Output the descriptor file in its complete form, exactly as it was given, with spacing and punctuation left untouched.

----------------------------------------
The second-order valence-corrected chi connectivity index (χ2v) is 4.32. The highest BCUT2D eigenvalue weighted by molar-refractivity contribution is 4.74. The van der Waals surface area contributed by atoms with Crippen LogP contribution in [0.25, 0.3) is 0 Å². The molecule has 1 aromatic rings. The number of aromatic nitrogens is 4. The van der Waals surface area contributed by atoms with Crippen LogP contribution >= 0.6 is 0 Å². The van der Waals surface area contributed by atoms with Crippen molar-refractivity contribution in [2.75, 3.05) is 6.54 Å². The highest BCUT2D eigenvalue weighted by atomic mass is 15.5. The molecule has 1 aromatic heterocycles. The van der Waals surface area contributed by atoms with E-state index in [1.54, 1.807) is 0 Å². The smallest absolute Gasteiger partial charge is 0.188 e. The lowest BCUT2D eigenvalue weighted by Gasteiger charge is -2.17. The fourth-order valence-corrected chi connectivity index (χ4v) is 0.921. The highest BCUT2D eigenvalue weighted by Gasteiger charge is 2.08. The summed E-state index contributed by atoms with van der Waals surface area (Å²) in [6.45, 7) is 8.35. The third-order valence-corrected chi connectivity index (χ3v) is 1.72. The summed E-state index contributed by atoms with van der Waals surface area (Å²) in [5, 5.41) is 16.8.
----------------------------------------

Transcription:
The second-order valence-corrected chi connectivity index (χ2v) is 4.32. The highest BCUT2D eigenvalue weighted by molar-refractivity contribution is 4.74. The van der Waals surface area contributed by atoms with Crippen LogP contribution in [0.25, 0.3) is 0 Å². The molecule has 1 aromatic rings. The number of aromatic nitrogens is 4. The van der Waals surface area contributed by atoms with Crippen LogP contribution >= 0.6 is 0 Å². The van der Waals surface area contributed by atoms with Crippen molar-refractivity contribution in [2.75, 3.05) is 6.54 Å². The highest BCUT2D eigenvalue weighted by atomic mass is 15.5. The molecule has 1 aromatic heterocycles. The van der Waals surface area contributed by atoms with E-state index in [1.54, 1.807) is 0 Å². The smallest absolute Gasteiger partial charge is 0.188 e. The lowest BCUT2D eigenvalue weighted by Gasteiger charge is -2.17. The fourth-order valence-corrected chi connectivity index (χ4v) is 0.921. The highest BCUT2D eigenvalue weighted by Gasteiger charge is 2.08. The summed E-state index contributed by atoms with van der Waals surface area (Å²) in [6.45, 7) is 8.35. The third-order valence-corrected chi connectivity index (χ3v) is 1.72. The summed E-state index contributed by atoms with van der Waals surface area (Å²) in [5, 5.41) is 16.8.